Must-have tools for the Linux laptop

Linux Takeout

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Pack your Linux laptop with the right set of tools. We take a closer look at Adblock Plus, woof, Conky, TrueCrypt, rsync, and Grsync.

When you are out and about, the right set of tools on your laptop can make a huge difference. That's why stocking your laptop with useful utilities and applications is as important as remembering to pack an extra pair of socks and a toothbrush. In this article, I will suggest some useful tools to pack when traveling with your Linux laptop.

Adblock Plus

When you are on the move, you are often limited to a relatively slow and expensive modem or GPRS Internet connection. Even if you are lucky enough to have a faster 3G plan, the bandwidth costs still remain a major issue. Although you can reduce the amount of data you shift through your connection link several ways, perhaps none of them are as effective as the Adblock Plus extension for Firefox [1]. This nifty tool scrubs the websites you visit for advertisements. By removing ads, Adblock Plus makes more space for the page content, which can be extremely helpful if you are using a laptop with a smaller screen, such as Asus Eee PC. This tool also makes the pages load faster, which is a boon if you are using a slow connection. More importantly, by cutting ads off, Adblock Plus significantly reduces the amount of data transferred.

To weed out ads, Adblock Plus uses a constantly updated filter list that you subscribe to when you install the extension. If, for some reason, Adblock Plus fails to remove an ad on a page, you have two options: You can click on the Block tab next to the ad to remove it and add a new filter to the filter list, or you can write a custom filter. To write a custom filter, see the directions on the Adblock Plus website [2].

Woof

Imagine you are at a conference and need to send another user a file from your Eee PC. Suddenly, you realize that you left your USB stick at the hotel, and your laptop has neither an infrared port nor Bluetooth. What do you do? You resort to woof [3], a Python script that uses a tiny built-in server to serve a single file. To use woof, make sure that Python is installed on your machine. Then download the script, make it executable with chmod +x woof, and you are ready to go. To share a file with woof, use

woof -i [ipaddress] -p [port] [file]

where ipaddress refers to the IP address of your laptop, and port specifies the port though which woof serves the file. Therefore, the actual woof command might be:

woof -i 192.168.0.5 -p 8888 loremipsum.txt

When you run the command, the recipient can download the file by simply pointing the browser to the specified IP address (in this case, http://192.168.0.5:888). Once the file is downloaded, the woof server quits.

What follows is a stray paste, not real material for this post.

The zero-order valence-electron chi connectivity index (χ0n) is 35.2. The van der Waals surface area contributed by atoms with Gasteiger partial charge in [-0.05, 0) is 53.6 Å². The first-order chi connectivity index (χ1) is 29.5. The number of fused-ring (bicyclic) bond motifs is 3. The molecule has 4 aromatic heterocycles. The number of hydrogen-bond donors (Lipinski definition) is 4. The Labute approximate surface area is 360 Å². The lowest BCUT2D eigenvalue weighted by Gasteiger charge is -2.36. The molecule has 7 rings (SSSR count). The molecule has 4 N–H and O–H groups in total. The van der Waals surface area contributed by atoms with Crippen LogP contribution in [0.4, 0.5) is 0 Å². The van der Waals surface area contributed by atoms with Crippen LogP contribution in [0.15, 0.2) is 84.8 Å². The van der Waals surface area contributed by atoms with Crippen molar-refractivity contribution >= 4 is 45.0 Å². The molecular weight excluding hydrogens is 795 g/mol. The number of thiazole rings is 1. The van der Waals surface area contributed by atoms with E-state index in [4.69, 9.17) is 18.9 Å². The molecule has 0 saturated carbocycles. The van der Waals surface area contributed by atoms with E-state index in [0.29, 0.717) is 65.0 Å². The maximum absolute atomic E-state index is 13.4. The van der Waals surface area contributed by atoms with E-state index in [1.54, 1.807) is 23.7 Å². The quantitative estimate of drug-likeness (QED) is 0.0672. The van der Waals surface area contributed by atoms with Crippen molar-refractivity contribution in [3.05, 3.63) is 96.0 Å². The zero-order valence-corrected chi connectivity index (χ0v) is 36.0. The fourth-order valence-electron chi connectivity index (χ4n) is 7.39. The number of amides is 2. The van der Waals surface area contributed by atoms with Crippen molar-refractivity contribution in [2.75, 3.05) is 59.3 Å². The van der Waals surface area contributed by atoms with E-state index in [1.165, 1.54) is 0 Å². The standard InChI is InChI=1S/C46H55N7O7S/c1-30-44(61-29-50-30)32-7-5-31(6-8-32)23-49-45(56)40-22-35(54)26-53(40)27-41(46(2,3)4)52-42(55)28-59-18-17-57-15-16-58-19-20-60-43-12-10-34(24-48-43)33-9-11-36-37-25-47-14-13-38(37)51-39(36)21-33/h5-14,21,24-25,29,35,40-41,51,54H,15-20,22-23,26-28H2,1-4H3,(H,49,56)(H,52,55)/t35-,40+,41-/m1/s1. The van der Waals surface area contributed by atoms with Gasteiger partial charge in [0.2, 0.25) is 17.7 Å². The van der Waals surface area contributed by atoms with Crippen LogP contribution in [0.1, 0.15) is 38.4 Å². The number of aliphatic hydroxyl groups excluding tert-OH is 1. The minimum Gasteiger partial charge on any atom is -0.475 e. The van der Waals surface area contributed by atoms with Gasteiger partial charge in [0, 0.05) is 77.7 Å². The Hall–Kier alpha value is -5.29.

If you need to share a file with several users, you can use the -c option, which specifies how many times a particular file can be downloaded. For example, if you want to share the file with three users, you can use the command:

woof -i 192.168.0.5 -p 8888 -c 3 loremipsum.txt

With woof, you can also share a directory. To do this, specify the folder you want to share followed by a slash:

woof -i 192.168.0.5 -p 8888 my_documents/

To speed up the transfer, woof creates a .tar archive of the directory and compresses it with gzip, so the recipient receives it as a my_documents.tar.gz file.

Conky

Although the Conky [4] system monitor tool isn't designed exclusively for laptops, it can provide you with vital information about your machine, including CPU load, RAM usage, battery level, wireless connection quality, and much more. To configure Conky, you have to write a .conkyrc file containing all the configuration settings. Although it is not possible to cover all Conky's configuration options in this discussion, you can study a sample .conkyrc file in Listing 1, which you can use as-is or tweak to your liking.

Listing 1

Sample Configuration File

01 # .conkyrc
02 update_interval 1.0
03 double_buffer yes
04 own_window yes
05 use_xft yes
06 xftfont Bitstream Vera Sans:size=8
07 maximum_width 270
08 alignment top_right
09 default_color white
10 uppercase no
11
12 TEXT
13 $nodename - $sysname $kernel
14 ${color lightgrey}Uptime:$color $uptime $alignr${color lightgrey}Load:$color $loadavg
15 ${color lightgrey}CPU: $color ${freq} Mhz $alignr${color lightgrey} Usage:$color $cpu%
16 $color${cpugraph}
17
18 ${color lightgrey}Processor temperature: $color${acpitemp}°C
19
20 ${color lightgrey}Battery: $color${battery}
21
22 ${color lightgrey}RAM usage:$color $mem/$memmax - $memperc%
23 ${membar}
24
25 ${color grey}Disk usage: $color${fs_free /} of ${fs_size /}
26 ${fs_bar 6 /}
27
28 ${color #ffcb48}Wi-Fi ${hr 1}
29 ${color lightgrey}Wireless signal: $color${linkstatus ath0}% $alignr$color${addr ath0}
30 ${color lightgrey}Download speed: $color${downspeedf wifi0} Kb/sec
31 ${downspeedgraph wifi0}
32 ${color lightgrey}Upload speed: $color${upspeedf wifi0} Kb/sec
33 ${color red}Downloaded: $color${totaldown wifi0} $alignr ${color green}Uploaded: $color${totalup wifi0}

Using the sample configuration file, you can monitor the laptop's most important parameters, such as CPU usage (cpu and cpugraph variables), processor temperature (acpitemp), and battery status (battery), as well as various aspects of the wireless connection (linkstatus, downspeedgraph, and totaldown). The addr variable can be particularly useful if you are using woof to share files because it displays your laptop's IP address. The totaldown and totalup variables can also come in rather handy because they allow you to monitor the total amount of traffic going through a specified network interface.

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